Bruno C.

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Everything posted by Bruno C.

  1. Has anyone been able to identify this vise ? -b
  2. Thanks Otto Ray, It's an interesting vise. I've not seen one like it before. Looks like an adjustable/preset vise jaw mechanism. It's interesting. I had plans of building a post vise out of some 2 inch axle I have, but had trouble figuring how to punch the hole for the screw. This vise design solves that problem. If you felt like taking it apart and posting pics of it in pieces, I'm sure the whole community would rejoice Thanks for the pics, -b
  3. Can anyone provide better pics of thise vise ? -b
  4. Call them up directly. They are nice people to talk to, and they build a quality product. I don't think shipping would be much more than $120 +/-. I think the shipping weight on the two burner forge is somewhere from 60-90 lbs. And they package it very very well and secure. I'd like to pick up some of them new Diablo burners myself one day. -Bruno
  5. My favorite part is the Guy that was wearing gear/face mask and a full shield to operate the huge steam hammer :), and the factory floor full of large lathes was cool too. I wonder how many if any of those behemoth machines still exist let alone are in use today. I truly hope many have been spared the trip to the scrap yard. Giant Tongs! -B
  6. I bought a ryobi angle grinder from a near by Home Depot for $60 years ago. Didn't expect it to last. It's still alive, and I've definitely used it out of scope of what the manual says it will do. It will do the job, repeatedly. I would say that if you find a local metal supplier or welding shop, you should be able to find thinner cutting blades than whats available at home depot. The thinner blades really make a difference. A thinner wheel makes for an easier cut with a substandard or underpowered grinder. Either way, I've cut through railroad track and fork lift tines with my little 4 1/2" angle grinder. It takes a little technique and patience for really large stock, but it is possible. -Bruno
  7. My meagre workspace constantly fills and clutters up with the dealings of several different projects. Be it vehicle maintenance or the bits and pieces involved or attempted at the knives I try and make. Funny how fast a large table can collect items not needed for the task at hand. I make it a habit, mostly of necessity to clear off my tables, and free up the floor space when I'm working on a project. That doesn't mean there aren't plenty of unfinished projects sitting in a crate somewhere. Every project I take on seems to take more time, money and space than I usually allot for the task. I find an uncluttered shop beneficial when working on a project. Gives me room to locate tools, walk around or just throw things for those times I need to. I tend not to start new projects that take focus and involvement when there are other projects at hand, otherwise I'd have a vast wasteland of crates full of unfinished projects and no notes to describe what I was thinking. -Bruno
  8. May the Gods toy with their souls for all eternity and may their sleep be ever interrupted and unfulfilled until the Gods have their chance.
  9. Looks Awesome! I do like the compact design, lots more perspective in the video. What did you use for a ram guide ? You have a square ram, but a rounded guide? Brass bearing (babbit?) , or uhmv ? I ended up using 4 pieces of UHMV with adjustment available.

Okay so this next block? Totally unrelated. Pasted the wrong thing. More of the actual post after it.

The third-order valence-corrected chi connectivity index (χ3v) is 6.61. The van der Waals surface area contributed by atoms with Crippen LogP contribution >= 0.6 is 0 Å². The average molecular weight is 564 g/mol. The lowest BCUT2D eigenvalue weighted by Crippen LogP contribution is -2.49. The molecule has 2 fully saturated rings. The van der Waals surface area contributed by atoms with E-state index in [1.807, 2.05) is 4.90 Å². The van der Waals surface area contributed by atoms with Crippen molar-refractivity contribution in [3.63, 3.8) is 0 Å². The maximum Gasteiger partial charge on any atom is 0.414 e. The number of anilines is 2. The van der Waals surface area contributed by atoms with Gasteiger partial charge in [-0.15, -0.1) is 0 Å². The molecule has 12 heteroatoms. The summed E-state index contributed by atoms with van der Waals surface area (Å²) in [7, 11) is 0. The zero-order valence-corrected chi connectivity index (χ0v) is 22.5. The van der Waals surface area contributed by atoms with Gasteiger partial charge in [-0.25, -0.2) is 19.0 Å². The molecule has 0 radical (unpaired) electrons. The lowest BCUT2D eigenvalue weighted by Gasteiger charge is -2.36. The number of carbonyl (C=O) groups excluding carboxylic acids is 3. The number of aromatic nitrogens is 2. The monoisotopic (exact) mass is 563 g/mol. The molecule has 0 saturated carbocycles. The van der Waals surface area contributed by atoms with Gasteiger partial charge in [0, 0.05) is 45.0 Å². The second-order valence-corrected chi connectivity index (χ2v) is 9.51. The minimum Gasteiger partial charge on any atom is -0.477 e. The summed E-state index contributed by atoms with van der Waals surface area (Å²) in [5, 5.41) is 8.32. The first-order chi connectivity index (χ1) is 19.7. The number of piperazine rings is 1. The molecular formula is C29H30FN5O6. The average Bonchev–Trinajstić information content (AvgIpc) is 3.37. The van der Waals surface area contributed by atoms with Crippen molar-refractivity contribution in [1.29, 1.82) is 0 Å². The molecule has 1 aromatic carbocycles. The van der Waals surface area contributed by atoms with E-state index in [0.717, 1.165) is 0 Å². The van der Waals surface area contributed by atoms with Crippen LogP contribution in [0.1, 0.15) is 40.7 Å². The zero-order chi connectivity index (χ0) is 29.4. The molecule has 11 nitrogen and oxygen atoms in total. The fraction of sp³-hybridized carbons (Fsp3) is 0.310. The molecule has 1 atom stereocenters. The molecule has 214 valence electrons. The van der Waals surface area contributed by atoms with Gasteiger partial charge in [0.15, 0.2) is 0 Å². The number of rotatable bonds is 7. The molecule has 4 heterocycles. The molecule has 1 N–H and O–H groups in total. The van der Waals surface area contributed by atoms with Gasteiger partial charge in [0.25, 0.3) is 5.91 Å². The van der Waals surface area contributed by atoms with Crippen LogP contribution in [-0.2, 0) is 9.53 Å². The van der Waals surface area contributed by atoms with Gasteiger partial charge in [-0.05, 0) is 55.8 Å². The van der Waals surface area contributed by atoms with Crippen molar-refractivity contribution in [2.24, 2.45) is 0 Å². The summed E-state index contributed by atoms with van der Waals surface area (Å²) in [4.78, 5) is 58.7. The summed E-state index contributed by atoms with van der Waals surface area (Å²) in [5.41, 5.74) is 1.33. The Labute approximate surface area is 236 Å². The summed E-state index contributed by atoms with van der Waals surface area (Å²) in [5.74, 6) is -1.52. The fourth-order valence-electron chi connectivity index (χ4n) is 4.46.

10. Nick, Save your money and buy a manufactured forge from an established manufacturer. I understand, if you are even here in these forums you enjoy making things with your own hands. Many of us are like minded. But for what you will ultimately spend building/fixing/tuning your own forge you can buy one for only a little bit more (if not less). As Mr. ThomasPowers has stated, you are likely to have more than one forge. I say get a good one to start forging and learn how it works and what to expect from a decent forge, then you will have some more information under your belt that will allow you to decide what you need to be more effective at what you are trying to do. To give an estimate, if you want to build something like a forge out of a propane tank, and do it properly, assuming you have the tools at hand, you can expect to spend at least $250 to $300 if you are careful. But then again, what is your time worth ? If you want to forge, buy a forge. If you want to delve into the dynamics of forge building, then do as others have suggested and do plenty of research on burner design, forge construction, maximum volumes for specified burner designs and all the safety requirements there in, as many of the materials (if not all) required to build a forge are hazardous to your health and those around you. I've built two of my own forges and found it rewarding, but I also spent lots of time researching, at least $300 on the forge/propane materials and (extras), and a bunch more money working with scrap and gas for trips to where I need to go. In the end, had I simply bought the right length of material in the first place (forge shell), I could have avoided a lot of work and saved some time and money after you calculate what I spent on cutting disks, paint, welding rod, grinding wheels, gas, electricity and any incidentals along the way, that $300 could probably buy me a really nice reliable forge that works out of the box. Building a forge is a very rewarding prospect if done right. I'm happy with what I came up with. But you'll get a whole lot more bang for your buck if you let someone that knows all about it do it for you instead. It's a lot of work. My .02 cents. -Bruno